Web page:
Good oral health is important to good overall health as it allows people to eat, speak and socialise without pain or embarrassment. Maintaining a healthy mouth and teeth is linked to quality of life and is an important part of active aging.
Oral health is important for everyone but can be a particular problem for older people, people with learning disability, adults with severe mental health problems, alcohol and drug misuse problems and homeless people.
Oral health problems include:
Periodontal (Gum) disease
Defective or poorly fitting dentures
Oral (mouth) cancer.
These problems can have a significant impact on a person’s quality of life, for example pain and difficulty eating can lead to poor levels of nutrition. Poor oral appearance and dental disability can lead to social isolation and may affect self-esteem and well-being.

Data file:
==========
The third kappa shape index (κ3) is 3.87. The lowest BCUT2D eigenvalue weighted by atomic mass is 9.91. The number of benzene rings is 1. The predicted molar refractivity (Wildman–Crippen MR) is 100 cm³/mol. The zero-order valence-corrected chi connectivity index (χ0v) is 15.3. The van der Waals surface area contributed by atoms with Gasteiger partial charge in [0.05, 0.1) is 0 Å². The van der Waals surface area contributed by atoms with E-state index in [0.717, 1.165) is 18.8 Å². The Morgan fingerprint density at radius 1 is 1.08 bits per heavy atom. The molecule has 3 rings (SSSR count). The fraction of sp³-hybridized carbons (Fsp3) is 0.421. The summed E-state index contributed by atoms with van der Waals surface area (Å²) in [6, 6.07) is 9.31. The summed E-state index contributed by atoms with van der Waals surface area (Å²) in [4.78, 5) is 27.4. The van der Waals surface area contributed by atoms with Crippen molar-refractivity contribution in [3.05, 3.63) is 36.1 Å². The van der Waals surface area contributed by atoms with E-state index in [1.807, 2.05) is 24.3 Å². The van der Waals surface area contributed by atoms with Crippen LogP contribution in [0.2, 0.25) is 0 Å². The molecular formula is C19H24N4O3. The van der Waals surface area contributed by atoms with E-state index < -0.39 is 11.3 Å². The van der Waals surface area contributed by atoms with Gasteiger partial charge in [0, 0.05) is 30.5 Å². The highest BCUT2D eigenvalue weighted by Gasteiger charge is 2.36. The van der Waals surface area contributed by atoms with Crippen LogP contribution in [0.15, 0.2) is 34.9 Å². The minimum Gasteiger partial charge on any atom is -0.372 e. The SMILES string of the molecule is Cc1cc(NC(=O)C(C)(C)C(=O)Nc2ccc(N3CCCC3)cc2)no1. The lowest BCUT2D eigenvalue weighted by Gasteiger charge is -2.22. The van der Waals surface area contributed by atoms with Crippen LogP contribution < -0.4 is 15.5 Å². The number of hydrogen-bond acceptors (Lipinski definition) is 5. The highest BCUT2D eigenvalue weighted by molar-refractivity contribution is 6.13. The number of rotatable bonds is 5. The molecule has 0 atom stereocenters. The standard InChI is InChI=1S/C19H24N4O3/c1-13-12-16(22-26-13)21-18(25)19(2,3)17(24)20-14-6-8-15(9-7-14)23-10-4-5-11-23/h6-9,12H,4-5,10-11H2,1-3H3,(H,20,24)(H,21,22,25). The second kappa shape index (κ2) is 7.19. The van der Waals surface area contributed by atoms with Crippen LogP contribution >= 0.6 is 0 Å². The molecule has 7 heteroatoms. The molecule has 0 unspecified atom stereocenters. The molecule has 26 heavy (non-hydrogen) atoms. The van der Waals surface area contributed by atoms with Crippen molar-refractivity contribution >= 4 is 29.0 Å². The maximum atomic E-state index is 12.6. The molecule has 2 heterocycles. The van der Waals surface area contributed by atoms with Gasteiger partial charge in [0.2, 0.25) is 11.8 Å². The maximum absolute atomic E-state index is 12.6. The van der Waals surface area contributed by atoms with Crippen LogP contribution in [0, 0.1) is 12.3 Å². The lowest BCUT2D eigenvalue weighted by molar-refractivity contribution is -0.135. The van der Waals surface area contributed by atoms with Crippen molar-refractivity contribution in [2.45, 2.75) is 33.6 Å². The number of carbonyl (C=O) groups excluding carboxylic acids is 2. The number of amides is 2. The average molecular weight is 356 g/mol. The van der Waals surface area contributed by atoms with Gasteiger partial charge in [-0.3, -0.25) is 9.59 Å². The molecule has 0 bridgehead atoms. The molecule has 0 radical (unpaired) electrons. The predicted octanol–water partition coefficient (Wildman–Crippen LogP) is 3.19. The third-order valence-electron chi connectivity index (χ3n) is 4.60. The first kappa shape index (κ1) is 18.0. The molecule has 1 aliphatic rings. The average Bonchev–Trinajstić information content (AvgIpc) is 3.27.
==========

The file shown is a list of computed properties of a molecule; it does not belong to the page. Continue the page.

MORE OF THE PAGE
Good oral health is achieved through regular, twice a day, tooth brushing with fluoride toothpaste, a healthy diet and regular visits to an NHS Dental Practice.
It is important to remember that smoking and alcohol consumption above the recommended levels may lead to poor oral health and increase the risk of developing an oral cancer.
Regular visits to dental practices can also play a role in the early detection of oral cancer as symptoms such as red or white patches on the lining of the mouth and tongue, ulcers or lumps can be spotted.